SINGAPORE: Oil prices edged lower in Asia on Friday following lacklustre US economic data that has fuelled bearish sentiment about demand in the world’s top crude consumer.
US benchmark West Texas Intermediate for August delivery was down 23 cents to $105.61, while Brent crude eased 16 cents to $113.05 in afternoon trade.
The US Commerce Department said on Thursday that consumer spending rose a mere 0.2 percent in May after flattening in April, raising questions about economic recovery in the world’s biggest economy.
“This has cast doubt on the growth outlook for the second quarter of this year, particularly after a wider-than-expected contraction in the first quarter,” Desmond Chua, market analyst at CMC Markets in Singapore, said, referring to weak GDP figures released Wednesday.
The report comes after the Energy Information Administration on Wednesday reported an unexpected build in US crude inventories last week.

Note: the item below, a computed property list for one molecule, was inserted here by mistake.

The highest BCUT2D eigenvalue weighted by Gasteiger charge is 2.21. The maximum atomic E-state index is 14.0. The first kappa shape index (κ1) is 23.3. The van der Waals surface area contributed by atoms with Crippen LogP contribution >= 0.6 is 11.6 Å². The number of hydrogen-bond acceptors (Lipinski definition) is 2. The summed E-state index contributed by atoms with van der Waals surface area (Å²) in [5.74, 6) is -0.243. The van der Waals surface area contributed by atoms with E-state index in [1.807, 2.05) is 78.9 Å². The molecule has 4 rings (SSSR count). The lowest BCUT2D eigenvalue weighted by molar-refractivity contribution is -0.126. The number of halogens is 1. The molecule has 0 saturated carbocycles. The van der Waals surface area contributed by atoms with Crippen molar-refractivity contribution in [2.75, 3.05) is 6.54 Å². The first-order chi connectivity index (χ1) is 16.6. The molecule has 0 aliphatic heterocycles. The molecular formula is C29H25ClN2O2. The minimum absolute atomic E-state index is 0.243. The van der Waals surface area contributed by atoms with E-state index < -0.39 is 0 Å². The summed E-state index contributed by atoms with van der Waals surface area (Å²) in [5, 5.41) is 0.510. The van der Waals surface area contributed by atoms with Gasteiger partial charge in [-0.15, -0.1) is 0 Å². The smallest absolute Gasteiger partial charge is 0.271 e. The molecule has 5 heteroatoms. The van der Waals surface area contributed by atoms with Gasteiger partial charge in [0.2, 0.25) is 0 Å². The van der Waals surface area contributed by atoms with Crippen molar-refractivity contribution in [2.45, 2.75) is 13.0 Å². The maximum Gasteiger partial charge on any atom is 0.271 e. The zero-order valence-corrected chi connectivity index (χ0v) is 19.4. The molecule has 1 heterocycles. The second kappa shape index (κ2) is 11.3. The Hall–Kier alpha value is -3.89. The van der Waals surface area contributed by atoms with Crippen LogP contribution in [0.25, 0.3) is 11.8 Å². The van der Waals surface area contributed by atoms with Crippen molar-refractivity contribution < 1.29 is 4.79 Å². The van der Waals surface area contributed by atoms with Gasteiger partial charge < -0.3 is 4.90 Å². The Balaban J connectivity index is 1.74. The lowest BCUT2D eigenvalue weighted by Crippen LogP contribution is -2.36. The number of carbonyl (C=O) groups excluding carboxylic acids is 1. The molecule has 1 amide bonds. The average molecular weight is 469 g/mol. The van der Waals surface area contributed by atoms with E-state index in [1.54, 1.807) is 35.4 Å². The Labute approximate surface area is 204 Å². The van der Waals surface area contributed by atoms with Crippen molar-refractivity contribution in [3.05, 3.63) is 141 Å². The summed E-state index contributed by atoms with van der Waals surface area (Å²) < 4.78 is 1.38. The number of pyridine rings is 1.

A rise in US stockpiles is typically indicative of weakening demand in the energy-guzzling nation, which would in turn put pressure on prices.
Markets remained focused on the 1.7 million barrel surge in the week ending June 20 “in the absence of new drivers in the market,” Singapore’s United Overseas Bank said.
Traders are continuing to keep a close watch on crude producer Iraq, where sectarian violence has continued unabated for nearly three weeks.
Jihadist insurgents have captured swathes of Iraqi territory in a lightning offensive that began on June 9, but they have yet to directly threaten the key oil-producing region in the south.